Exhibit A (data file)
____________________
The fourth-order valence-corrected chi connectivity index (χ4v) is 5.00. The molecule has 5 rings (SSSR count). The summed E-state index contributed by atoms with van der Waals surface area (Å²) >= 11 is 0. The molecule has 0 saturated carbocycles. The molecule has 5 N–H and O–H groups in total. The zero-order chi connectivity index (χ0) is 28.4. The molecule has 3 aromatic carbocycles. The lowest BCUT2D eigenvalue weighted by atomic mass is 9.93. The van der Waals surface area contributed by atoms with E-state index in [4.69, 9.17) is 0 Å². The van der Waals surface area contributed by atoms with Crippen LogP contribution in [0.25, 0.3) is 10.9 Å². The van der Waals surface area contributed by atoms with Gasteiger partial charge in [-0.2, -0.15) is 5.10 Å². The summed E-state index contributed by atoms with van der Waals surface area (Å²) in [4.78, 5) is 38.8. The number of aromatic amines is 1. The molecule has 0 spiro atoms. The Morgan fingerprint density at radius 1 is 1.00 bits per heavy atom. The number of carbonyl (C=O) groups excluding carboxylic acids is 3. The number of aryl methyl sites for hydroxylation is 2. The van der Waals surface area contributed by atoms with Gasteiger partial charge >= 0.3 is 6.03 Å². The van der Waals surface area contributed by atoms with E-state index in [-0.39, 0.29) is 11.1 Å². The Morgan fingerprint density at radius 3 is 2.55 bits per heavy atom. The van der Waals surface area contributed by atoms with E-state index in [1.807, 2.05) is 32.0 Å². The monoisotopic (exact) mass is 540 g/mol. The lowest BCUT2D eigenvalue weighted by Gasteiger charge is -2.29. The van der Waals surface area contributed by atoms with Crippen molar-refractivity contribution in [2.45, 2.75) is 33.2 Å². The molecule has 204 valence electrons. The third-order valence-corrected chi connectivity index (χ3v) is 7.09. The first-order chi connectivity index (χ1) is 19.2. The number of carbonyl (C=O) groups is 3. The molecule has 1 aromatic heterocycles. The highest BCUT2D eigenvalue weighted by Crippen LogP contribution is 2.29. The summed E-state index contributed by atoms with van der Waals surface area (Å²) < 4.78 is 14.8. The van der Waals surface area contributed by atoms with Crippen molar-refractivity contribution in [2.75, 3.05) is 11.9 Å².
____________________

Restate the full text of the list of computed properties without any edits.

The fourth-order valence-corrected chi connectivity index (χ4v) is 5.00. The molecule has 5 rings (SSSR count). The summed E-state index contributed by atoms with van der Waals surface area (Å²) >= 11 is 0. The molecule has 0 saturated carbocycles. The molecule has 5 N–H and O–H groups in total. The zero-order chi connectivity index (χ0) is 28.4. The molecule has 3 aromatic carbocycles. The lowest BCUT2D eigenvalue weighted by atomic mass is 9.93. The van der Waals surface area contributed by atoms with E-state index in [4.69, 9.17) is 0 Å². The van der Waals surface area contributed by atoms with Crippen LogP contribution in [0.25, 0.3) is 10.9 Å². The van der Waals surface area contributed by atoms with Gasteiger partial charge in [-0.2, -0.15) is 5.10 Å². The summed E-state index contributed by atoms with van der Waals surface area (Å²) in [4.78, 5) is 38.8. The number of aromatic amines is 1. The molecule has 0 spiro atoms. The Morgan fingerprint density at radius 1 is 1.00 bits per heavy atom. The number of carbonyl (C=O) groups excluding carboxylic acids is 3. The number of aryl methyl sites for hydroxylation is 2. The van der Waals surface area contributed by atoms with Gasteiger partial charge >= 0.3 is 6.03 Å². The van der Waals surface area contributed by atoms with E-state index in [-0.39, 0.29) is 11.1 Å². The Morgan fingerprint density at radius 3 is 2.55 bits per heavy atom. The van der Waals surface area contributed by atoms with E-state index in [1.807, 2.05) is 32.0 Å². The monoisotopic (exact) mass is 540 g/mol. The lowest BCUT2D eigenvalue weighted by Gasteiger charge is -2.29. The van der Waals surface area contributed by atoms with Crippen molar-refractivity contribution in [2.45, 2.75) is 33.2 Å². The molecule has 204 valence electrons. The third-order valence-corrected chi connectivity index (χ3v) is 7.09. The first-order chi connectivity index (χ1) is 19.2. The number of carbonyl (C=O) groups is 3. The molecule has 1 aromatic heterocycles. The highest BCUT2D eigenvalue weighted by Crippen LogP contribution is 2.29. The summed E-state index contributed by atoms with van der Waals surface area (Å²) < 4.78 is 14.8. The van der Waals surface area contributed by atoms with Crippen molar-refractivity contribution in [2.75, 3.05) is 11.9 Å².